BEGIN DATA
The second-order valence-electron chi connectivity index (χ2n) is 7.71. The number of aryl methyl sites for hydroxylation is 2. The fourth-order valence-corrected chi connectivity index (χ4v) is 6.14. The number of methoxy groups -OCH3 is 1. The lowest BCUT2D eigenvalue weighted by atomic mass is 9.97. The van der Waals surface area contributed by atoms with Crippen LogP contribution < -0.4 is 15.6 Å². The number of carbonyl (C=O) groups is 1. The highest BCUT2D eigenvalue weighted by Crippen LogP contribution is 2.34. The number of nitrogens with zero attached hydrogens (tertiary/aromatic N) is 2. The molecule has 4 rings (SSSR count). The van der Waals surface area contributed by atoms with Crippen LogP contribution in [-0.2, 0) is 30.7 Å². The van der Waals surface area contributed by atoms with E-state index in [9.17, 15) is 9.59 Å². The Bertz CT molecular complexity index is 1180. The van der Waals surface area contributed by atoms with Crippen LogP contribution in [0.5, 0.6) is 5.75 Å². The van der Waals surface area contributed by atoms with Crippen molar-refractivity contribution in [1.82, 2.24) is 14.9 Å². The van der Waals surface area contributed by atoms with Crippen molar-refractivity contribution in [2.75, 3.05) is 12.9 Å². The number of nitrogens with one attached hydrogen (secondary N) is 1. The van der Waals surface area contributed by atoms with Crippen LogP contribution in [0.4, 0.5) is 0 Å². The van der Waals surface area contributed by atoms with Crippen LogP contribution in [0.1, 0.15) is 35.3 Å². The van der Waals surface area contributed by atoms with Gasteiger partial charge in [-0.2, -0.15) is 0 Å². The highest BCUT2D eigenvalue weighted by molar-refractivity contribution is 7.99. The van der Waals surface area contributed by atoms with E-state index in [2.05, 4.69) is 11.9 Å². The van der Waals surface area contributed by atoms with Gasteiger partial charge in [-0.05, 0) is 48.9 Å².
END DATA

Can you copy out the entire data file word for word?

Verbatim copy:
The second-order valence-electron chi connectivity index (χ2n) is 7.71. The number of aryl methyl sites for hydroxylation is 2. The fourth-order valence-corrected chi connectivity index (χ4v) is 6.14. The number of methoxy groups -OCH3 is 1. The lowest BCUT2D eigenvalue weighted by atomic mass is 9.97. The van der Waals surface area contributed by atoms with Crippen LogP contribution < -0.4 is 15.6 Å². The number of carbonyl (C=O) groups is 1. The highest BCUT2D eigenvalue weighted by Crippen LogP contribution is 2.34. The number of nitrogens with zero attached hydrogens (tertiary/aromatic N) is 2. The molecule has 4 rings (SSSR count). The van der Waals surface area contributed by atoms with Crippen LogP contribution in [-0.2, 0) is 30.7 Å². The van der Waals surface area contributed by atoms with E-state index in [9.17, 15) is 9.59 Å². The Bertz CT molecular complexity index is 1180. The van der Waals surface area contributed by atoms with Crippen LogP contribution in [0.5, 0.6) is 5.75 Å². The van der Waals surface area contributed by atoms with Crippen molar-refractivity contribution in [1.82, 2.24) is 14.9 Å². The van der Waals surface area contributed by atoms with Crippen molar-refractivity contribution in [2.75, 3.05) is 12.9 Å². The number of nitrogens with one attached hydrogen (secondary N) is 1. The van der Waals surface area contributed by atoms with Crippen LogP contribution in [0.4, 0.5) is 0 Å². The van der Waals surface area contributed by atoms with Crippen LogP contribution in [0.1, 0.15) is 35.3 Å². The van der Waals surface area contributed by atoms with Gasteiger partial charge in [-0.2, -0.15) is 0 Å². The highest BCUT2D eigenvalue weighted by molar-refractivity contribution is 7.99. The van der Waals surface area contributed by atoms with E-state index in [2.05, 4.69) is 11.9 Å². The van der Waals surface area contributed by atoms with Gasteiger partial charge in [-0.05, 0) is 48.9 Å².